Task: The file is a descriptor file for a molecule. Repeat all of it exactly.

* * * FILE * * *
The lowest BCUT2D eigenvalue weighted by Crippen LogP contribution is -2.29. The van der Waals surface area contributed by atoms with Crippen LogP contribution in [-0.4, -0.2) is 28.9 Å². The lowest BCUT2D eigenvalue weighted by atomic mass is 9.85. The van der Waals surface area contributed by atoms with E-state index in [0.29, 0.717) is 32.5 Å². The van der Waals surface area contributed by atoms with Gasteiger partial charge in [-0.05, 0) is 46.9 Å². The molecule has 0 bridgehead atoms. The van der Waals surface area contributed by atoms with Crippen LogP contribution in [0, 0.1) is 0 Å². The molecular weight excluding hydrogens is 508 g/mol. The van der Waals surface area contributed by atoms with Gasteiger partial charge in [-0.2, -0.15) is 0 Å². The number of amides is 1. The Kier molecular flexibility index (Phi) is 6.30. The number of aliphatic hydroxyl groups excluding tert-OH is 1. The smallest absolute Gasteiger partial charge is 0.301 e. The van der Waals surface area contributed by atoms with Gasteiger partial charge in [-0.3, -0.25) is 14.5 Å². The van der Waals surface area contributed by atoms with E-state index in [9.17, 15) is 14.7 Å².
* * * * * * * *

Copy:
The lowest BCUT2D eigenvalue weighted by Crippen LogP contribution is -2.29. The van der Waals surface area contributed by atoms with Crippen LogP contribution in [-0.4, -0.2) is 28.9 Å². The lowest BCUT2D eigenvalue weighted by atomic mass is 9.85. The van der Waals surface area contributed by atoms with E-state index in [0.29, 0.717) is 32.5 Å². The van der Waals surface area contributed by atoms with Gasteiger partial charge in [-0.05, 0) is 46.9 Å². The molecule has 0 bridgehead atoms. The van der Waals surface area contributed by atoms with Crippen LogP contribution in [0, 0.1) is 0 Å². The molecular weight excluding hydrogens is 508 g/mol. The van der Waals surface area contributed by atoms with Gasteiger partial charge in [-0.2, -0.15) is 0 Å². The number of amides is 1. The Kier molecular flexibility index (Phi) is 6.30. The number of aliphatic hydroxyl groups excluding tert-OH is 1. The smallest absolute Gasteiger partial charge is 0.301 e. The van der Waals surface area contributed by atoms with Gasteiger partial charge in [-0.3, -0.25) is 14.5 Å². The van der Waals surface area contributed by atoms with E-state index in [9.17, 15) is 14.7 Å².